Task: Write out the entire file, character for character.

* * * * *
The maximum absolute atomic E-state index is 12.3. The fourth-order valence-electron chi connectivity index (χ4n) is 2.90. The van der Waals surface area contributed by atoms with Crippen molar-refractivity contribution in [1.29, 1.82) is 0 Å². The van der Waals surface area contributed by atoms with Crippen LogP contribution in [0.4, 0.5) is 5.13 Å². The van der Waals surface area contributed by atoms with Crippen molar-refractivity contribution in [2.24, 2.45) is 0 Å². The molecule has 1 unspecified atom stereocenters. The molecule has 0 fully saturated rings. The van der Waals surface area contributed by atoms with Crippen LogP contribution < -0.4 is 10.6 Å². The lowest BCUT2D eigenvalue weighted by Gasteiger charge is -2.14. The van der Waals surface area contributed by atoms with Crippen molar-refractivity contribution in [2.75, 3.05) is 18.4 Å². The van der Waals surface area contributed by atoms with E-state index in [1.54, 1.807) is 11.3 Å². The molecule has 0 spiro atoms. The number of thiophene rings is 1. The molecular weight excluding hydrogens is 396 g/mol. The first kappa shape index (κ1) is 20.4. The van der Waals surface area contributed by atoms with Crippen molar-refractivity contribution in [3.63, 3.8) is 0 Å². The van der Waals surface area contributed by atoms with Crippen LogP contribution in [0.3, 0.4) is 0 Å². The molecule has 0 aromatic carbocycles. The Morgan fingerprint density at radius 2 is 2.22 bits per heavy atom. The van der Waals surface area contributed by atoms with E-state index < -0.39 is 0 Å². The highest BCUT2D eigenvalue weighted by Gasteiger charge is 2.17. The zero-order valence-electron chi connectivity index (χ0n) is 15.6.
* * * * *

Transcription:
The maximum absolute atomic E-state index is 12.3. The fourth-order valence-electron chi connectivity index (χ4n) is 2.90. The van der Waals surface area contributed by atoms with Crippen molar-refractivity contribution in [1.29, 1.82) is 0 Å². The van der Waals surface area contributed by atoms with Crippen LogP contribution in [0.4, 0.5) is 5.13 Å². The van der Waals surface area contributed by atoms with Crippen molar-refractivity contribution in [2.24, 2.45) is 0 Å². The molecule has 1 unspecified atom stereocenters. The molecule has 0 fully saturated rings. The van der Waals surface area contributed by atoms with Crippen LogP contribution < -0.4 is 10.6 Å². The lowest BCUT2D eigenvalue weighted by Gasteiger charge is -2.14. The van der Waals surface area contributed by atoms with Crippen molar-refractivity contribution in [2.75, 3.05) is 18.4 Å². The van der Waals surface area contributed by atoms with E-state index in [1.54, 1.807) is 11.3 Å². The molecule has 0 spiro atoms. The number of thiophene rings is 1. The molecular weight excluding hydrogens is 396 g/mol. The first kappa shape index (κ1) is 20.4. The van der Waals surface area contributed by atoms with Crippen molar-refractivity contribution in [3.63, 3.8) is 0 Å². The van der Waals surface area contributed by atoms with Crippen LogP contribution in [0.3, 0.4) is 0 Å². The molecule has 0 aromatic carbocycles. The Morgan fingerprint density at radius 2 is 2.22 bits per heavy atom. The van der Waals surface area contributed by atoms with E-state index < -0.39 is 0 Å². The highest BCUT2D eigenvalue weighted by Gasteiger charge is 2.17. The zero-order valence-electron chi connectivity index (χ0n) is 15.6.